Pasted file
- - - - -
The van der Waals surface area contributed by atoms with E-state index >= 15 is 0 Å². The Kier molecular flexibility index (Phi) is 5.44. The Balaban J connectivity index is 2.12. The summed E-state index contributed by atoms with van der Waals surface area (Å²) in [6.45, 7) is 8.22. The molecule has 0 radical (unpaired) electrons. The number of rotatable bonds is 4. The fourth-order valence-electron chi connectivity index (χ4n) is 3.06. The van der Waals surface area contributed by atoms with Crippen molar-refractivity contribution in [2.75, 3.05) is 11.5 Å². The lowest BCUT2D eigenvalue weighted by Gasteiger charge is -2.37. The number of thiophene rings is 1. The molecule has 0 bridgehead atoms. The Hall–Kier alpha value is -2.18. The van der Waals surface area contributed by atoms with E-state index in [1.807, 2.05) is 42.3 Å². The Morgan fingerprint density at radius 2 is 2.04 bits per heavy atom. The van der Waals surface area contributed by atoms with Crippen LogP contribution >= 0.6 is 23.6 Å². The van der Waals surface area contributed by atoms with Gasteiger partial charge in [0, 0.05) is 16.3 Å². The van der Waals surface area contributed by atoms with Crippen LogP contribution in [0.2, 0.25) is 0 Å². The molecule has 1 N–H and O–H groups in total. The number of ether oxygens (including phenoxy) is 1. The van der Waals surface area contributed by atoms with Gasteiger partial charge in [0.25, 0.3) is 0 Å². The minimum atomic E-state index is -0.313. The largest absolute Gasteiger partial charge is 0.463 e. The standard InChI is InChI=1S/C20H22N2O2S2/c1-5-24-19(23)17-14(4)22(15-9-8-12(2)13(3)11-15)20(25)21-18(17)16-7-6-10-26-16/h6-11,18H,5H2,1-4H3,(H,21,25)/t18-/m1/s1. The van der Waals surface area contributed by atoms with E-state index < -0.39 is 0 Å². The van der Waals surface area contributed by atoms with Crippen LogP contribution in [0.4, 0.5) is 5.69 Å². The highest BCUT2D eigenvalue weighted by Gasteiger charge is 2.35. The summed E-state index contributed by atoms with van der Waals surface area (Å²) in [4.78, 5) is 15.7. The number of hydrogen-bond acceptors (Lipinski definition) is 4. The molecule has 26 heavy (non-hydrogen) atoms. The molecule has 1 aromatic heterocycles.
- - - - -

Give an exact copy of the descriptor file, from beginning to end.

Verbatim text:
The van der Waals surface area contributed by atoms with E-state index >= 15 is 0 Å². The Kier molecular flexibility index (Phi) is 5.44. The Balaban J connectivity index is 2.12. The summed E-state index contributed by atoms with van der Waals surface area (Å²) in [6.45, 7) is 8.22. The molecule has 0 radical (unpaired) electrons. The number of rotatable bonds is 4. The fourth-order valence-electron chi connectivity index (χ4n) is 3.06. The van der Waals surface area contributed by atoms with Crippen molar-refractivity contribution in [2.75, 3.05) is 11.5 Å². The lowest BCUT2D eigenvalue weighted by Gasteiger charge is -2.37. The number of thiophene rings is 1. The molecule has 0 bridgehead atoms. The Hall–Kier alpha value is -2.18. The van der Waals surface area contributed by atoms with E-state index in [1.807, 2.05) is 42.3 Å². The Morgan fingerprint density at radius 2 is 2.04 bits per heavy atom. The van der Waals surface area contributed by atoms with Crippen LogP contribution >= 0.6 is 23.6 Å². The van der Waals surface area contributed by atoms with Gasteiger partial charge in [0, 0.05) is 16.3 Å². The van der Waals surface area contributed by atoms with Crippen LogP contribution in [0.2, 0.25) is 0 Å². The molecule has 1 N–H and O–H groups in total. The number of ether oxygens (including phenoxy) is 1. The van der Waals surface area contributed by atoms with Gasteiger partial charge in [0.25, 0.3) is 0 Å². The minimum atomic E-state index is -0.313. The largest absolute Gasteiger partial charge is 0.463 e. The standard InChI is InChI=1S/C20H22N2O2S2/c1-5-24-19(23)17-14(4)22(15-9-8-12(2)13(3)11-15)20(25)21-18(17)16-7-6-10-26-16/h6-11,18H,5H2,1-4H3,(H,21,25)/t18-/m1/s1. The van der Waals surface area contributed by atoms with E-state index < -0.39 is 0 Å². The van der Waals surface area contributed by atoms with Crippen LogP contribution in [0.4, 0.5) is 5.69 Å². The highest BCUT2D eigenvalue weighted by Gasteiger charge is 2.35. The summed E-state index contributed by atoms with van der Waals surface area (Å²) in [4.78, 5) is 15.7. The number of hydrogen-bond acceptors (Lipinski definition) is 4. The molecule has 26 heavy (non-hydrogen) atoms. The molecule has 1 aromatic heterocycles.